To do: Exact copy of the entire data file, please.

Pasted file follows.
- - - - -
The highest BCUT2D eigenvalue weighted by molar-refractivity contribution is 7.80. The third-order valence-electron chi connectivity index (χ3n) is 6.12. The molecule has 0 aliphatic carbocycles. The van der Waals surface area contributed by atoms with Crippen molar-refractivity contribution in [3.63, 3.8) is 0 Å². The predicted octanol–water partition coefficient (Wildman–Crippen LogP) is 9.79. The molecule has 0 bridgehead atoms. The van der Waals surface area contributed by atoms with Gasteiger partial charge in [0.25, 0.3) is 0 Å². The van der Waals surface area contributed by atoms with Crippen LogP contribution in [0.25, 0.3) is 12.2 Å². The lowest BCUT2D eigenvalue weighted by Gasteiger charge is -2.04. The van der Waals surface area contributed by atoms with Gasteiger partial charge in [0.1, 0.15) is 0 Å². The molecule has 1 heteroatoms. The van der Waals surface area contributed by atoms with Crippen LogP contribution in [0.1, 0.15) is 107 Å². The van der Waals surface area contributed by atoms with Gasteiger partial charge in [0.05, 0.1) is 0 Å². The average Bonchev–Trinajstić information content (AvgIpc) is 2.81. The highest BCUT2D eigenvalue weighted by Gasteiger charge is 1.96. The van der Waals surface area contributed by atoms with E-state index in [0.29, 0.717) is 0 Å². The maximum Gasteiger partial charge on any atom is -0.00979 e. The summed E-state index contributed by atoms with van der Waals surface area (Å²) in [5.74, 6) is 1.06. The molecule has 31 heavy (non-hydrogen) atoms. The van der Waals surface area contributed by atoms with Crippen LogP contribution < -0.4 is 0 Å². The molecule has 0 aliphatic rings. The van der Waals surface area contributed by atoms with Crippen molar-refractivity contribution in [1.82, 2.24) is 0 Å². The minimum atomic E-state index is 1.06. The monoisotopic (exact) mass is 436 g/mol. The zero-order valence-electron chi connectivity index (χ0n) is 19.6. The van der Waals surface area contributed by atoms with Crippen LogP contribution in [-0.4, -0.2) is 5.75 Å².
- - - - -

The highest BCUT2D eigenvalue weighted by molar-refractivity contribution is 7.80. The third-order valence-electron chi connectivity index (χ3n) is 6.12. The molecule has 0 aliphatic carbocycles. The van der Waals surface area contributed by atoms with Crippen molar-refractivity contribution in [3.63, 3.8) is 0 Å². The predicted octanol–water partition coefficient (Wildman–Crippen LogP) is 9.79. The molecule has 0 bridgehead atoms. The van der Waals surface area contributed by atoms with Gasteiger partial charge in [0.25, 0.3) is 0 Å². The van der Waals surface area contributed by atoms with Crippen LogP contribution in [0.25, 0.3) is 12.2 Å². The lowest BCUT2D eigenvalue weighted by Gasteiger charge is -2.04. The van der Waals surface area contributed by atoms with Gasteiger partial charge in [0.1, 0.15) is 0 Å². The molecule has 1 heteroatoms. The van der Waals surface area contributed by atoms with Crippen LogP contribution in [0.1, 0.15) is 107 Å². The van der Waals surface area contributed by atoms with Gasteiger partial charge in [0.05, 0.1) is 0 Å². The average Bonchev–Trinajstić information content (AvgIpc) is 2.81. The highest BCUT2D eigenvalue weighted by Gasteiger charge is 1.96. The van der Waals surface area contributed by atoms with E-state index in [0.29, 0.717) is 0 Å². The maximum Gasteiger partial charge on any atom is -0.00979 e. The summed E-state index contributed by atoms with van der Waals surface area (Å²) in [5.74, 6) is 1.06. The molecule has 31 heavy (non-hydrogen) atoms. The van der Waals surface area contributed by atoms with Crippen LogP contribution < -0.4 is 0 Å². The molecule has 0 aliphatic rings. The van der Waals surface area contributed by atoms with Crippen molar-refractivity contribution in [1.82, 2.24) is 0 Å². The minimum atomic E-state index is 1.06. The monoisotopic (exact) mass is 436 g/mol. The zero-order valence-electron chi connectivity index (χ0n) is 19.6. The van der Waals surface area contributed by atoms with Crippen LogP contribution in [-0.4, -0.2) is 5.75 Å².